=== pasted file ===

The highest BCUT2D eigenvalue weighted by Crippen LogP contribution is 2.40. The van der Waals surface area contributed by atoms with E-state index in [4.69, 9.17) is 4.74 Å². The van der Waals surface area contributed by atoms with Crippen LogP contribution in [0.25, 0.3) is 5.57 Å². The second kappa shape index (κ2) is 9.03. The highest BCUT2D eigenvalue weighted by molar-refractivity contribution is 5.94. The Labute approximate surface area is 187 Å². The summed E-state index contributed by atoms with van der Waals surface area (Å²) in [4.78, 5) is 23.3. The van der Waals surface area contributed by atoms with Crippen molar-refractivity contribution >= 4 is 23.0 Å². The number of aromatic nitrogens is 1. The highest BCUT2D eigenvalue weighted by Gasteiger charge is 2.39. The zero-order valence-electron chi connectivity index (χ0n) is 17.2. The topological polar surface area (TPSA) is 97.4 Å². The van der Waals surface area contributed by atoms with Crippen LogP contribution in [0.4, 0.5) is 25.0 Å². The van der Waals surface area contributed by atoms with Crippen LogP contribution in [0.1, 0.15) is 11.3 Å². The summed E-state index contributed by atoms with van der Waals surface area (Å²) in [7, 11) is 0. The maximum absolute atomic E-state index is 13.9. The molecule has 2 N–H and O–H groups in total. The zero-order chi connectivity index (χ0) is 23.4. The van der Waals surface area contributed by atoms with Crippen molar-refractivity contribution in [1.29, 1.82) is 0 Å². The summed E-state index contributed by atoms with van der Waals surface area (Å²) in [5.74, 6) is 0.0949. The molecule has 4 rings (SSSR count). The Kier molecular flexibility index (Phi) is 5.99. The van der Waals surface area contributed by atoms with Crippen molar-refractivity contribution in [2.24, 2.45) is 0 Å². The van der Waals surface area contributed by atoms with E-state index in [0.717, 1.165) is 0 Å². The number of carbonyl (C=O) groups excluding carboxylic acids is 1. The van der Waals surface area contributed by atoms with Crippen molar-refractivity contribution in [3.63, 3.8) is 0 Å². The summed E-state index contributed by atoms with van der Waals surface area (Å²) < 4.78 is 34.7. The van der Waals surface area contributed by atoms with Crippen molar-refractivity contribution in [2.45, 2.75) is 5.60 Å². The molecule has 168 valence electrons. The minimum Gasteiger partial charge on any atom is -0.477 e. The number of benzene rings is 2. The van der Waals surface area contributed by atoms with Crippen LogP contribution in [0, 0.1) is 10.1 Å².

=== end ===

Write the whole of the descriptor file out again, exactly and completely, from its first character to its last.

The highest BCUT2D eigenvalue weighted by Crippen LogP contribution is 2.40. The van der Waals surface area contributed by atoms with E-state index in [4.69, 9.17) is 4.74 Å². The van der Waals surface area contributed by atoms with Crippen LogP contribution in [0.25, 0.3) is 5.57 Å². The second kappa shape index (κ2) is 9.03. The highest BCUT2D eigenvalue weighted by molar-refractivity contribution is 5.94. The Labute approximate surface area is 187 Å². The summed E-state index contributed by atoms with van der Waals surface area (Å²) in [4.78, 5) is 23.3. The van der Waals surface area contributed by atoms with Crippen molar-refractivity contribution >= 4 is 23.0 Å². The number of aromatic nitrogens is 1. The highest BCUT2D eigenvalue weighted by Gasteiger charge is 2.39. The zero-order valence-electron chi connectivity index (χ0n) is 17.2. The topological polar surface area (TPSA) is 97.4 Å². The van der Waals surface area contributed by atoms with Crippen LogP contribution in [0.4, 0.5) is 25.0 Å². The van der Waals surface area contributed by atoms with Crippen LogP contribution in [0.1, 0.15) is 11.3 Å². The summed E-state index contributed by atoms with van der Waals surface area (Å²) in [7, 11) is 0. The maximum absolute atomic E-state index is 13.9. The molecule has 2 N–H and O–H groups in total. The zero-order chi connectivity index (χ0) is 23.4. The van der Waals surface area contributed by atoms with Crippen molar-refractivity contribution in [1.29, 1.82) is 0 Å². The summed E-state index contributed by atoms with van der Waals surface area (Å²) in [5.74, 6) is 0.0949. The molecule has 4 rings (SSSR count). The Kier molecular flexibility index (Phi) is 5.99. The van der Waals surface area contributed by atoms with Crippen molar-refractivity contribution in [2.24, 2.45) is 0 Å². The van der Waals surface area contributed by atoms with E-state index in [0.717, 1.165) is 0 Å². The number of carbonyl (C=O) groups excluding carboxylic acids is 1. The van der Waals surface area contributed by atoms with Crippen molar-refractivity contribution in [3.63, 3.8) is 0 Å². The summed E-state index contributed by atoms with van der Waals surface area (Å²) < 4.78 is 34.7. The van der Waals surface area contributed by atoms with Crippen molar-refractivity contribution in [2.45, 2.75) is 5.60 Å². The molecule has 168 valence electrons. The minimum Gasteiger partial charge on any atom is -0.477 e. The number of benzene rings is 2. The van der Waals surface area contributed by atoms with Crippen LogP contribution in [0, 0.1) is 10.1 Å².